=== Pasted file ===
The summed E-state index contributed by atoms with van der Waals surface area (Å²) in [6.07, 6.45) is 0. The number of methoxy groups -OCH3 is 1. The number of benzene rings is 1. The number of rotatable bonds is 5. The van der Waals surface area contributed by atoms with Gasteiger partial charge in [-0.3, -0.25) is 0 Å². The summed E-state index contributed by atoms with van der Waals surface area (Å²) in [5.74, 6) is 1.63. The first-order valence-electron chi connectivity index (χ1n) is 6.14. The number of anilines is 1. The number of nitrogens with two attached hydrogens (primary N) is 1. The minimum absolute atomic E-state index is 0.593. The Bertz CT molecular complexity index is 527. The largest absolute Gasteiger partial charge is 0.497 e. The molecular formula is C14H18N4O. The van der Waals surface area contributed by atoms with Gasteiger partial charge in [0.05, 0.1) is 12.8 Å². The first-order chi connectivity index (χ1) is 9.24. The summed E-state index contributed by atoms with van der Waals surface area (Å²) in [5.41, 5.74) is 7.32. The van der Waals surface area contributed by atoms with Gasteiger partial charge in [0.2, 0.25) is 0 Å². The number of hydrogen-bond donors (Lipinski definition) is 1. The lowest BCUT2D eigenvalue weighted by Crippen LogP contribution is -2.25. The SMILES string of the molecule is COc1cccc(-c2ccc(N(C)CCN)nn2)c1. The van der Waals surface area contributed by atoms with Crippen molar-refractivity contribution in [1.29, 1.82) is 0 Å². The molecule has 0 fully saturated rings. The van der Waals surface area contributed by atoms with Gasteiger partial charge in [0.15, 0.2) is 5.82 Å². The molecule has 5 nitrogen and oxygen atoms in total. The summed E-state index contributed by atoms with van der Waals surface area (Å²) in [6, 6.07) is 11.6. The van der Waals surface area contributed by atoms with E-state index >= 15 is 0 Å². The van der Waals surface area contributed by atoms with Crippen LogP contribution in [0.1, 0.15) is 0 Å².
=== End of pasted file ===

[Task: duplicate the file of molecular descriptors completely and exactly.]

The summed E-state index contributed by atoms with van der Waals surface area (Å²) in [6.07, 6.45) is 0. The number of methoxy groups -OCH3 is 1. The number of benzene rings is 1. The number of rotatable bonds is 5. The van der Waals surface area contributed by atoms with Gasteiger partial charge in [-0.3, -0.25) is 0 Å². The summed E-state index contributed by atoms with van der Waals surface area (Å²) in [5.74, 6) is 1.63. The first-order valence-electron chi connectivity index (χ1n) is 6.14. The number of anilines is 1. The number of nitrogens with two attached hydrogens (primary N) is 1. The minimum absolute atomic E-state index is 0.593. The Bertz CT molecular complexity index is 527. The largest absolute Gasteiger partial charge is 0.497 e. The molecular formula is C14H18N4O. The van der Waals surface area contributed by atoms with Gasteiger partial charge in [0.05, 0.1) is 12.8 Å². The first-order chi connectivity index (χ1) is 9.24. The summed E-state index contributed by atoms with van der Waals surface area (Å²) in [5.41, 5.74) is 7.32. The van der Waals surface area contributed by atoms with Gasteiger partial charge in [0.2, 0.25) is 0 Å². The number of hydrogen-bond donors (Lipinski definition) is 1. The lowest BCUT2D eigenvalue weighted by Crippen LogP contribution is -2.25. The SMILES string of the molecule is COc1cccc(-c2ccc(N(C)CCN)nn2)c1. The van der Waals surface area contributed by atoms with Crippen molar-refractivity contribution in [1.29, 1.82) is 0 Å². The molecule has 0 fully saturated rings. The van der Waals surface area contributed by atoms with Gasteiger partial charge in [0.15, 0.2) is 5.82 Å². The molecule has 5 nitrogen and oxygen atoms in total. The summed E-state index contributed by atoms with van der Waals surface area (Å²) in [6, 6.07) is 11.6. The van der Waals surface area contributed by atoms with E-state index >= 15 is 0 Å². The van der Waals surface area contributed by atoms with Crippen LogP contribution in [0.1, 0.15) is 0 Å².